The late nineteenth century introduced the Gilded Age and robust party politics into the City by the Sea. The Newport Herald, established in 1892, was able to bridge these very different worlds. Heavily Democratic, the Newport Herald catered to local, working Newporters with an emphasis on local news and sports. At the same time, through wire services and agents in New York, the paper reported the minute details of Newport’s elite summer colony, which transformed from Mrs. Astor’s “Polite 400” to the very public period of “Café Society” of the 1930s and 1940s. This article's examination of the career of W. Douglas Hazard, the Newport Herald’s owner and guiding light for much of its existence, illuminates the paper’s strong emphasis on local coverage including extensive reportage of social activity in the Summer Colony.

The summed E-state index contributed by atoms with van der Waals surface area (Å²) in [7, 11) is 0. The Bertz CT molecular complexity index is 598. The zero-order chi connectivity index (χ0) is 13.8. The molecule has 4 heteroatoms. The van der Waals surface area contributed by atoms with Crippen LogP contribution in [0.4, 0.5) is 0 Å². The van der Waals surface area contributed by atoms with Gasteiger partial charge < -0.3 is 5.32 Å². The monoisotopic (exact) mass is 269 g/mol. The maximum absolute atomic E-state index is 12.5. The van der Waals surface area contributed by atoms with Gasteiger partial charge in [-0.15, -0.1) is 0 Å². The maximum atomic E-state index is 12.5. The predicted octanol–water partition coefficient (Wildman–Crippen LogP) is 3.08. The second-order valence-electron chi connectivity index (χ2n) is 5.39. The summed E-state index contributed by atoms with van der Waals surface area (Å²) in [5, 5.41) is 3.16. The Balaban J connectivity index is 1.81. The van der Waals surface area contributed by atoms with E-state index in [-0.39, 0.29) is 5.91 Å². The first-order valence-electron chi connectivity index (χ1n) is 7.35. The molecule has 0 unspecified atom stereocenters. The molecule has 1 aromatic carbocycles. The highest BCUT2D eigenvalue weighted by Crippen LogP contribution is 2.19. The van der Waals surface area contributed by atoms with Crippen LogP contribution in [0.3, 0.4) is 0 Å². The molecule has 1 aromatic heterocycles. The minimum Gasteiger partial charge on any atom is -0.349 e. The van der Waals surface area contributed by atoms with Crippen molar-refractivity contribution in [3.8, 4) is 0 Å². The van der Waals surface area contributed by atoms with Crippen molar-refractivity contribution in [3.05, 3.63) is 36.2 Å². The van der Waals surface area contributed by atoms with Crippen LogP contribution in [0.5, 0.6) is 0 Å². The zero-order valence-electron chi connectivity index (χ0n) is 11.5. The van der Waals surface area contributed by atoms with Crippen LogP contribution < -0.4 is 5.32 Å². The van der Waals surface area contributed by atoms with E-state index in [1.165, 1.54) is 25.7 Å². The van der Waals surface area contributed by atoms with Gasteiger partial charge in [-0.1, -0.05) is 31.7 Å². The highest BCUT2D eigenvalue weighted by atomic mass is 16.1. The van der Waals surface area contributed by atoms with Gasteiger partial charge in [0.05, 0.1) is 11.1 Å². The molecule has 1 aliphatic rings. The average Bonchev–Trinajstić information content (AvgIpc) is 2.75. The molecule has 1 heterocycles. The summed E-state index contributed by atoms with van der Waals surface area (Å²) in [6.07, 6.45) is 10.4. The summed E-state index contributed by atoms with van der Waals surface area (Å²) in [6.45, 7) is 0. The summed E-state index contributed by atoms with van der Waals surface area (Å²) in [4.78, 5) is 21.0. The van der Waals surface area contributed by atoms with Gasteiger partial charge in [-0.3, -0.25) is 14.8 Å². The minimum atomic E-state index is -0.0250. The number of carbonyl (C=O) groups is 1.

Harpin, Paul and Lippincott,, Bert Introduction
"W. Douglas Hazard and the Newport Herald, 1907-1945,"
Newport History: Vol. 85:
274, Article 3.
Available at: https://digitalcommons.salve.edu/newporthistory/vol85/iss274/3